I have always had serious questions about lowering CO2 emissions. A transfer from Los Angeles to Copenhagen is not just about urban dwellers changing their mode of transportation, it also signals a loss of economic opportunities for many whose survival is dependent on the energy sector. I am not only speaking of monolithic oil-exporting countries (many of which are in the third-world), many corporations in the West are highly dependent on a carbon-based energy industry. This also includes financial institutions. For instance, commodity traders in the energy derivatives sector bring the most profits to American and European banks, and this is very true. The stock markets are also major beneficiaries of a carbon-based energy industry. To simplify my point, I would like to ask every reader to picture New York City, a global financial center. What are the possibilities of having most residents, cycle to and from work, as opposed to driving cars? Not just possibilities, but let's also speak of relevance: would this be beneficial to the free flow of business in such a busy city? Speaking of Columbia's conversion to dams, it would be important to reveal that such projects have led to the displacement of centuries-old means of livelihood for many riverside community dwellers.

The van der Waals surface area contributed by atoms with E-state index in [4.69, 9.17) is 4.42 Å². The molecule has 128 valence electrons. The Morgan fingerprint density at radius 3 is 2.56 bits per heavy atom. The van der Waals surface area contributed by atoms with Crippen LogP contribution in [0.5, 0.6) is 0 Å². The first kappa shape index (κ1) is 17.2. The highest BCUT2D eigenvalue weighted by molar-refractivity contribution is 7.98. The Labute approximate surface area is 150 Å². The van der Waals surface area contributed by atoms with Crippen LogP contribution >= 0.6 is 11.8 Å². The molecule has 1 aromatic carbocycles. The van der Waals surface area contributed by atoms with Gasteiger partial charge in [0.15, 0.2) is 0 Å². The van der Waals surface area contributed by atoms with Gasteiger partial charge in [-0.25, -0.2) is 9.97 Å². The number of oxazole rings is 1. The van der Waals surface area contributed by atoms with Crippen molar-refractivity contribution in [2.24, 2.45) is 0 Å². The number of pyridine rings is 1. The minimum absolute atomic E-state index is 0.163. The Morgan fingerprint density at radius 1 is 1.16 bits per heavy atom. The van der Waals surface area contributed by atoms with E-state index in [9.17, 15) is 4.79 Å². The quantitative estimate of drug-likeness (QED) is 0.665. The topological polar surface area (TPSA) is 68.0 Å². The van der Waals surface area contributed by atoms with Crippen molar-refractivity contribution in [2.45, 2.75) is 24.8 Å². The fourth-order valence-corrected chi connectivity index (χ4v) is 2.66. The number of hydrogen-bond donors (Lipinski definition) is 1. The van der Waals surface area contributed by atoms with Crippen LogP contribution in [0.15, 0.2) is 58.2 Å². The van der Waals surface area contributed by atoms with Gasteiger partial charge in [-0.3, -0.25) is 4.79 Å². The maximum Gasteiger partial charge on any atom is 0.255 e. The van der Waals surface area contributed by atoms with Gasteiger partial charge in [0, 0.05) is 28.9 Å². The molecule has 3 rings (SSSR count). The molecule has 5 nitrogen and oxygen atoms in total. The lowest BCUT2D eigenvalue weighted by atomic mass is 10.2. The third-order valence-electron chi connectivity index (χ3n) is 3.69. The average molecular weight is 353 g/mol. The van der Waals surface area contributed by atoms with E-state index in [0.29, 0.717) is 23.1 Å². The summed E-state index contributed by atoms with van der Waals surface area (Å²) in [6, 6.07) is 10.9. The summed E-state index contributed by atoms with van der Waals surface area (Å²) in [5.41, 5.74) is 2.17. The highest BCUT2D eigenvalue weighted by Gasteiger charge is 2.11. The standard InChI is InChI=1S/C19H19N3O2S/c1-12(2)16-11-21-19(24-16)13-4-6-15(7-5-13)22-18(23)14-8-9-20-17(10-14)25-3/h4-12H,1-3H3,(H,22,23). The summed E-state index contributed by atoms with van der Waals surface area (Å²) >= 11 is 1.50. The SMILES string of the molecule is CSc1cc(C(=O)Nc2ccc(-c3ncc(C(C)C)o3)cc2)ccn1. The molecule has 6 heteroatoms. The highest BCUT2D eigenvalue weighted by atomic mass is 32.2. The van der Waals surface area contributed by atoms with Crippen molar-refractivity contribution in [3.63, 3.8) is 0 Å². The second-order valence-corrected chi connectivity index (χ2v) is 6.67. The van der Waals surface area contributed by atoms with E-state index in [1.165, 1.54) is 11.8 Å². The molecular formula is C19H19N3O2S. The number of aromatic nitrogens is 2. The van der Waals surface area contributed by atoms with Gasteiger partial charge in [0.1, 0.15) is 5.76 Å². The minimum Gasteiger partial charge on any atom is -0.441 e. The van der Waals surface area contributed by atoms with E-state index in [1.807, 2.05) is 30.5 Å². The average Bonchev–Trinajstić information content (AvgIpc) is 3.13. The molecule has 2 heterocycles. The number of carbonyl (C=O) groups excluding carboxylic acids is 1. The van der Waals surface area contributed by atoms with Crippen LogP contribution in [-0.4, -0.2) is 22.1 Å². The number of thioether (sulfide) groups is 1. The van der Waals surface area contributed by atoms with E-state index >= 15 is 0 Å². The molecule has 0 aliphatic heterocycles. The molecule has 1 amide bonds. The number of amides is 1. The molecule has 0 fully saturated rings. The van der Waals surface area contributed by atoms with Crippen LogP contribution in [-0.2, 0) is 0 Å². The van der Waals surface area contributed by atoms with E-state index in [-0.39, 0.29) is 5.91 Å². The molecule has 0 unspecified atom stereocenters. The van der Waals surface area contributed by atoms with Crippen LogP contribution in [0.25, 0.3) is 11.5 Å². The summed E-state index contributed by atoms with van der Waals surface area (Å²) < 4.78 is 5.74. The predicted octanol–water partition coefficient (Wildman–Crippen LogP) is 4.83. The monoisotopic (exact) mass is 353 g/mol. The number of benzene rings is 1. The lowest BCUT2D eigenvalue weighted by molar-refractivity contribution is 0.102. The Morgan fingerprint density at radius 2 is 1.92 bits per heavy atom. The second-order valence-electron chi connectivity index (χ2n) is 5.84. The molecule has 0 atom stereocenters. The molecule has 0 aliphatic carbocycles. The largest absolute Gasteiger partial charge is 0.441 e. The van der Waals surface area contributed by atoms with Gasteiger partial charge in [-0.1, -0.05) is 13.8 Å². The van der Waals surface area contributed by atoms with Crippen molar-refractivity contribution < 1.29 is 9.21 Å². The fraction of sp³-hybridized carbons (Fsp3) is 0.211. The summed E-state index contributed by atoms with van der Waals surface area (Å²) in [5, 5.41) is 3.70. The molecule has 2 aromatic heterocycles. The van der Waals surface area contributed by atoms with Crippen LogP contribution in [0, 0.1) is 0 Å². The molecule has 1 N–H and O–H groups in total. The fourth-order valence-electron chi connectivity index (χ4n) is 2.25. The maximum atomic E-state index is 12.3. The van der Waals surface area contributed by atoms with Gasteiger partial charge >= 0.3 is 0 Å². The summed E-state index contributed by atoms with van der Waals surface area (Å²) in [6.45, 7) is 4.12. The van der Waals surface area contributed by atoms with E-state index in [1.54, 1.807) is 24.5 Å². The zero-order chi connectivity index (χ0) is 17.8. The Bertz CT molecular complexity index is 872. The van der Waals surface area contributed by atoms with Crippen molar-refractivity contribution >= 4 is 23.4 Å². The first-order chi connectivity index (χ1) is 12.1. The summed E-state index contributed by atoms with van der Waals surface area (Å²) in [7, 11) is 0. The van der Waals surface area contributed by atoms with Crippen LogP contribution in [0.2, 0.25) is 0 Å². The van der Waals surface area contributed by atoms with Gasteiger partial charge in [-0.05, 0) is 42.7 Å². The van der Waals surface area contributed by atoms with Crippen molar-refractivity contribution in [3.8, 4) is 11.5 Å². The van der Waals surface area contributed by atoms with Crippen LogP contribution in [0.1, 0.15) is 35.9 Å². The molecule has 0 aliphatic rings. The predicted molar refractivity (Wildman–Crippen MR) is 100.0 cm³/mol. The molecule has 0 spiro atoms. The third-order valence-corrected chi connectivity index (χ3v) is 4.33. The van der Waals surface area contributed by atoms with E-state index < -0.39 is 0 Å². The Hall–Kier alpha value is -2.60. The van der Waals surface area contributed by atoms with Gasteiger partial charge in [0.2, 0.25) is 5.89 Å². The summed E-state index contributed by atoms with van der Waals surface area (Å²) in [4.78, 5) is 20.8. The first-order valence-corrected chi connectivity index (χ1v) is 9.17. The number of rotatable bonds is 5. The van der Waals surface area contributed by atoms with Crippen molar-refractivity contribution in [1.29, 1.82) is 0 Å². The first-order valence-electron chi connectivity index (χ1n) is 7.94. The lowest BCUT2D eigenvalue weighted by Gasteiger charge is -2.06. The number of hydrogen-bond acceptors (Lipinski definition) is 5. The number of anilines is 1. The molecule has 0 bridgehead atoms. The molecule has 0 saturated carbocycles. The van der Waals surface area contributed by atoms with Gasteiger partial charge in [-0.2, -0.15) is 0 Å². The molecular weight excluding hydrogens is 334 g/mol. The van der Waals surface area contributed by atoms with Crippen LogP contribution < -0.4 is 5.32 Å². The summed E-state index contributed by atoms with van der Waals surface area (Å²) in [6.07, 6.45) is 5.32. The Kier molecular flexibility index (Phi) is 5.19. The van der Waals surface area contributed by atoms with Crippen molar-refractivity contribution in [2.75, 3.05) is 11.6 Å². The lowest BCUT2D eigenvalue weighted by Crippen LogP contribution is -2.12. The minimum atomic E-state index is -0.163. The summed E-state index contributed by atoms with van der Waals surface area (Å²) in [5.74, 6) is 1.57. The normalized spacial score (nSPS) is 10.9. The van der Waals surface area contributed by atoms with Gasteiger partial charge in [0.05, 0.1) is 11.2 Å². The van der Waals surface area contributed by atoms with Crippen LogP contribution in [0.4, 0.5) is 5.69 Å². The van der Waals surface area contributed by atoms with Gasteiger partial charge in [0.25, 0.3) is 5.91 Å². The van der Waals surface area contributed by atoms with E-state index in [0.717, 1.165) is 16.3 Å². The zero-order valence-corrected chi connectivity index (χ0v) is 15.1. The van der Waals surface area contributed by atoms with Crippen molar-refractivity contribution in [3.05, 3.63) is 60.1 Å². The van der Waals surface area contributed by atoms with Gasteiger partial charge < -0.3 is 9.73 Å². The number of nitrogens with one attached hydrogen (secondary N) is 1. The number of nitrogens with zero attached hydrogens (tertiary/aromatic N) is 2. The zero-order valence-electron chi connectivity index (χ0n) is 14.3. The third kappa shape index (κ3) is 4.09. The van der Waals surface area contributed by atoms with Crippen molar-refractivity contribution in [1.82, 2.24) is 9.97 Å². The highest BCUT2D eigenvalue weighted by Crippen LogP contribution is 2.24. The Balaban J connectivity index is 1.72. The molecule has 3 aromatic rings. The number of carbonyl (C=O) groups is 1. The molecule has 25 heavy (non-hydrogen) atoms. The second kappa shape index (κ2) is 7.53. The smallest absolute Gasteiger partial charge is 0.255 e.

The greening lobby seems to be gaining a really powerful voice today, mostly due to its moralistic appeal: saving the earth. This is a noble goal I must say. Lately, alternative energy investments have even ranked as one of the most lucrative emerging investments in the U.S. Lowering CO2 emissions carry a very passionate appeal, but as a policy-maker, I cannot be blinded to think that it would not have any adverse economic effects on international development. We must always be careful in making constructive critiques, meant not for a complete demolition of existing systems, but for their amendment. It is important that we reduce global pollution levels, but a reversal of transportation modes cannot be the best means. This would be likened to throwing the baby off with the bath water, like we say in Africa. Calling on cities all over the world to copy Bogotá seems quite interesting, but is a rather naïve thought.